Air quality group talks options with new rules

James Fenton
Eric Kort speaks on April 17 during a public forum on atmospheric methane at San Juan College. Four Corners Air Quality Group, which hosted the forum, also hosted an event Monday in Durango, Colo., to discuss air quality in the Four Corners.

DURANGO, Colo. — About  75 members of the Four Corners Air Quality Group gathered at Fort Lewis College on Monday to discuss air quality measurements and looming federal regulations intended to reduce emissions of carbon dioxide and other pollutants in the Four Corners region.

The meeting was hosted by the Four Corners Air Quality Group, a mix of state and federal officials, industry representatives and members of the general public that formed in 2005 to address ways to improve air quality through regional planning efforts. The group last held a forum in April at San Juan College in Farmington to discuss ongoing efforts this year to pinpoint sources of atmospheric methane in the Four Corners region.

The meeting did not focus on the reported atmospheric methane "hot spot" in the Four Corners region since the results of scientists' ongoing research this year will not be available until spring 2016.

Instead, the meeting focused on the U.S. Environmental Protection Agency's final draft of the Clean Power Plan, which was released in August as part of President Barack Obama's efforts to address the threat of climate change.

The federal rule sets limits on carbon dioxide emissions from electric generating plants. New Mexico has 10 such plants.

Power plants are the single largest source of carbon pollution, said Rob Lawrence with EPA's Region 6, which includes New Mexico, and the proposed Clean Power Plan seeks to reduce emissions by encouraging state participation in proposing plans to meet the new standards by 2030.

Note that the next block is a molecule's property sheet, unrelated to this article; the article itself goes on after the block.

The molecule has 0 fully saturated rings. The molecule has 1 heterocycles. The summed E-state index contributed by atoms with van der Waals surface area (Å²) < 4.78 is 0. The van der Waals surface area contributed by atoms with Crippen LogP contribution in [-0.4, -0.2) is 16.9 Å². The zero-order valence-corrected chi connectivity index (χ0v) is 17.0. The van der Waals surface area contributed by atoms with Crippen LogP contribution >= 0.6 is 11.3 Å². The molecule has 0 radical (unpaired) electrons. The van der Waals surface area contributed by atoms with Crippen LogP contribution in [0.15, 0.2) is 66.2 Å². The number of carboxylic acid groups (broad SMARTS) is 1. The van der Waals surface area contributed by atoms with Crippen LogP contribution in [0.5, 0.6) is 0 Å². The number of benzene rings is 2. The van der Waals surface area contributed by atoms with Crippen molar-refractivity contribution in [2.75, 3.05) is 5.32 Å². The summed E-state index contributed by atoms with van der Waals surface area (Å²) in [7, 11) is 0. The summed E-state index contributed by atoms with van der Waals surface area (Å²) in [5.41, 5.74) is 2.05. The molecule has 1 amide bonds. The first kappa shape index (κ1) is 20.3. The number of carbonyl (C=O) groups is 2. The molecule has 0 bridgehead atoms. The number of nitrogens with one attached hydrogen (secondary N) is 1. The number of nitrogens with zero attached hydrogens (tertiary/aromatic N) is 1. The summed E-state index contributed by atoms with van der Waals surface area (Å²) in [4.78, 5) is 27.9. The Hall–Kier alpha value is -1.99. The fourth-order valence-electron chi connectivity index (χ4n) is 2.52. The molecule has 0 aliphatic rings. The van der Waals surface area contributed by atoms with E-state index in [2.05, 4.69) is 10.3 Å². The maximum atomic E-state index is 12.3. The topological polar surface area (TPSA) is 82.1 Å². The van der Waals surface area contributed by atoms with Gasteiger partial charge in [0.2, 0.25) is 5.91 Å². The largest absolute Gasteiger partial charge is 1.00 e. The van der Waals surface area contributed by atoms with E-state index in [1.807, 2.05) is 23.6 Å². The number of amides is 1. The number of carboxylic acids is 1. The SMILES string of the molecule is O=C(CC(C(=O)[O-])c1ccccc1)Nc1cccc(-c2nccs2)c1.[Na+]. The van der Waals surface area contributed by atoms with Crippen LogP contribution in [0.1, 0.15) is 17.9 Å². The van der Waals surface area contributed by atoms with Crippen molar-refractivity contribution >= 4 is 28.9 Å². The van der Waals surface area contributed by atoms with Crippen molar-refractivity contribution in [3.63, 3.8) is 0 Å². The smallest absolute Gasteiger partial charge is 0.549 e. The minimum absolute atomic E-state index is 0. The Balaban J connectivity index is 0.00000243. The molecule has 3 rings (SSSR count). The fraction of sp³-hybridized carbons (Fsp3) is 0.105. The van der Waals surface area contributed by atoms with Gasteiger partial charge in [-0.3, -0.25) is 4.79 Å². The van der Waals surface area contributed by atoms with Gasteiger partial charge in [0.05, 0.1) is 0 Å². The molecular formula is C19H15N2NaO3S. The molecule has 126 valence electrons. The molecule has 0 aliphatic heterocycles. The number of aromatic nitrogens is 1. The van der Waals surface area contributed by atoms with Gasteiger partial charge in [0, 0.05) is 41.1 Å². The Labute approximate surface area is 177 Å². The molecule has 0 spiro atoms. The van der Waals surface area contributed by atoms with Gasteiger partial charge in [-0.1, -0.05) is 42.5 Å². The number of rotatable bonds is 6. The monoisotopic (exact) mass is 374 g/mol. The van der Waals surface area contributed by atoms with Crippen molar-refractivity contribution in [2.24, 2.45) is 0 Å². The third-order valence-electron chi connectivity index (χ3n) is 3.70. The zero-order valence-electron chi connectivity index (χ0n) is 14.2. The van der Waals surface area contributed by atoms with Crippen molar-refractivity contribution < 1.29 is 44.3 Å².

Lawrence said fossil fuel-fired power plants — San Juan Generating Station and Four Corners Power Plant near Farmington generate electricity by burning coal from local mines — are by far the largest source of carbon dioxide emissions in the U.S., making up 31 percent of U.S. total greenhouse gas emissions.

He said that if a state does not produce its own plan by Sept. 6 and doesn't ask for an extension, the EPA will impose a federal plan.

Rita Bates, planning section chief for the New Mexico Environment Department's Air Quality Bureau, said New Mexico will not wait for a federally imposed plan.

She said the state expects to provide the EPA various compliance options by the Sept. 6 deadline and then request an additional two years to finalize a plan.

Bates said the state is still evaluating the final rule and plans to hold public meetings to hear ideas from as wide a spectrum of the public, industry and other stakeholders as possible by the end of the year. One of those meetings will be held in Farmington in December, but a final date and location for that meeting have yet to be scheduled, Bates said.

"We don't know exactly what we're doing yet," she told people at the meeting. "There are six different options EPA has given us and under those options there are really unlimited sub-options about what you can include in your plan. It's pretty complicated, but we think we're up to the challenge."

For more information on New Mexico's  Clean Power Plan compliance efforts, send an email to or call 505-476-4300.

Lawrence said the EPA has proposed some strategies to reduce emissions, which would encourage shifting to cleaner fuels and renewable forms of energy production as well as increasing efficiency.

"We think that it's very achievable," Lawrence said.

James Fenton is the business editor of The Daily Times. He can be reached at 505-564-4621.